Japan`s political kingpin Ozawa fights indictment
Japan`s ruling party powerbroker Ichiro Ozawa hit back as he battles a campaign finance scandal, by suing the government in a bid to stop an indictment against him.
Tokyo: Japan`s ruling party powerbroker
Ichiro Ozawa on Friday hit back as he battles a campaign finance
scandal, by suing the government in a bid to stop an
indictment against him.
Ozawa, a former party chief and the biggest faction boss
of the Democratic Party of Japan (DPJ), is a veteran backroom
operator and last month narrowly failed in a bid to oust Prime
Minister Naoto Kan.
The 68-year-old dubbed the "Shadow Shogun" of Japanese
politics has long been dogged by a campaign finance scandal
that has seen three of his former aides indicted and has led
prosecutors to raid his offices.
In the long-running legal saga, a citizens` review panel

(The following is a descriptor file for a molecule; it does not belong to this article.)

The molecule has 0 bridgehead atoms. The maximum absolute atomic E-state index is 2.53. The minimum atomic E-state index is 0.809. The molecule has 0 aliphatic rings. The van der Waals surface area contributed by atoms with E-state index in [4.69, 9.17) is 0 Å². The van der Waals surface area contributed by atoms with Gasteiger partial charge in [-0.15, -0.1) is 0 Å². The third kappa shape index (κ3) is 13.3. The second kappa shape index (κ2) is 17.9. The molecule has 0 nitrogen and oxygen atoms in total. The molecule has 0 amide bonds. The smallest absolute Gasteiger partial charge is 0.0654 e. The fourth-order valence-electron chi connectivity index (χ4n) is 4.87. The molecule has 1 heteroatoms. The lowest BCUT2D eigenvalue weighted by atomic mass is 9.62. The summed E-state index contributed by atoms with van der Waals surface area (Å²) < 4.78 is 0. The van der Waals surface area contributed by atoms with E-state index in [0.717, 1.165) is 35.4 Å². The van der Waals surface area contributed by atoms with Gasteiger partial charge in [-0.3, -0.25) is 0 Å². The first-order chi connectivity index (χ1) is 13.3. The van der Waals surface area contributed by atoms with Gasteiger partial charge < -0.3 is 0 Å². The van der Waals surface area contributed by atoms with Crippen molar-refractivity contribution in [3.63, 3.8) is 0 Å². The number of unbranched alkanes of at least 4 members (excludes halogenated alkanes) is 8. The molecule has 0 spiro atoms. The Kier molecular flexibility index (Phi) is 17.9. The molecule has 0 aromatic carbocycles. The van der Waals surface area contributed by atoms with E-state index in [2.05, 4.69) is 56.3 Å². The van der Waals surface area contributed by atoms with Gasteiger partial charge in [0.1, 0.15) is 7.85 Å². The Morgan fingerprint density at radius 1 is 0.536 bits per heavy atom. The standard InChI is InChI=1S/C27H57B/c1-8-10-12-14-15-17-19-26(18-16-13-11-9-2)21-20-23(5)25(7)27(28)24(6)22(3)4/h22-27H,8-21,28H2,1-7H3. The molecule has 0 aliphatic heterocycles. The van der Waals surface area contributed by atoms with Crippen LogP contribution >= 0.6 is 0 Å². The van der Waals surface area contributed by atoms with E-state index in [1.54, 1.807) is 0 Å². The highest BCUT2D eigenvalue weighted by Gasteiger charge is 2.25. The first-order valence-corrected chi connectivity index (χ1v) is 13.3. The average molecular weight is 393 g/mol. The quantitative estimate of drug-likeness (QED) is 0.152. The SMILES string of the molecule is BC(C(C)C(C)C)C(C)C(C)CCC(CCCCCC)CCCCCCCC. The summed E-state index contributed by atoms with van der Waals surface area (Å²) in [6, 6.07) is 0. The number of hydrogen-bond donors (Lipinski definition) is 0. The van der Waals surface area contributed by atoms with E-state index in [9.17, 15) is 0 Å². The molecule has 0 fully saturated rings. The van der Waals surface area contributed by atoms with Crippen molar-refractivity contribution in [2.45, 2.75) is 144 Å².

last month forced the judiciary to once more take up the case
against Ozawa after prosecutors earlier dropped it citing a
lack of evidence.
Ozawa today called that decision "illegal and invalid" in
a suit filed with the Tokyo District Court, according to his
The scandal centres on false accounting reports in 2004
and 2005 by the body that manages Ozawa`s campaign funds.
The opposition has attacked the DPJ, alleging it is
trying to protect Ozawa, the controversial strategist credited
with engineering the DPJ election win in August 2009 that
ended more than half a century of conservative rule.